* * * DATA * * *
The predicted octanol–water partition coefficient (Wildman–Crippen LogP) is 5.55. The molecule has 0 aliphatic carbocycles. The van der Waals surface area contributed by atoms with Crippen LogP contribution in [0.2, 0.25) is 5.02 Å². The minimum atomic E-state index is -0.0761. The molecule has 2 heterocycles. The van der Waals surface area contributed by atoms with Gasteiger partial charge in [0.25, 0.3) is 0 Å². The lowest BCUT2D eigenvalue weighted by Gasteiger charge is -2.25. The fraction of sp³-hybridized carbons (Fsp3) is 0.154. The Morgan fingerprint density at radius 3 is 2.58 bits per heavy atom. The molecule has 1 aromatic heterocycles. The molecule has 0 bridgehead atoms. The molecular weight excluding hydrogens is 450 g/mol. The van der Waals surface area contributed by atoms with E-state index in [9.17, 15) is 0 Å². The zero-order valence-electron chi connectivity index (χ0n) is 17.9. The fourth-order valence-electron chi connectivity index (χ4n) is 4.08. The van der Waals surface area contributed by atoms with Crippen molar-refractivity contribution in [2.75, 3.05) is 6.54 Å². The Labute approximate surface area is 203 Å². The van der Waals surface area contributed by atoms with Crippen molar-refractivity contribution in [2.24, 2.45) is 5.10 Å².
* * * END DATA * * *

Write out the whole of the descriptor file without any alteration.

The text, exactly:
The predicted octanol–water partition coefficient (Wildman–Crippen LogP) is 5.55. The molecule has 0 aliphatic carbocycles. The van der Waals surface area contributed by atoms with Crippen LogP contribution in [0.2, 0.25) is 5.02 Å². The minimum atomic E-state index is -0.0761. The molecule has 2 heterocycles. The van der Waals surface area contributed by atoms with Gasteiger partial charge in [0.25, 0.3) is 0 Å². The lowest BCUT2D eigenvalue weighted by Gasteiger charge is -2.25. The fraction of sp³-hybridized carbons (Fsp3) is 0.154. The Morgan fingerprint density at radius 3 is 2.58 bits per heavy atom. The molecule has 1 aromatic heterocycles. The molecule has 0 bridgehead atoms. The molecular weight excluding hydrogens is 450 g/mol. The van der Waals surface area contributed by atoms with E-state index in [9.17, 15) is 0 Å². The zero-order valence-electron chi connectivity index (χ0n) is 17.9. The fourth-order valence-electron chi connectivity index (χ4n) is 4.08. The van der Waals surface area contributed by atoms with Crippen molar-refractivity contribution in [2.75, 3.05) is 6.54 Å². The Labute approximate surface area is 203 Å². The van der Waals surface area contributed by atoms with Crippen molar-refractivity contribution in [2.24, 2.45) is 5.10 Å².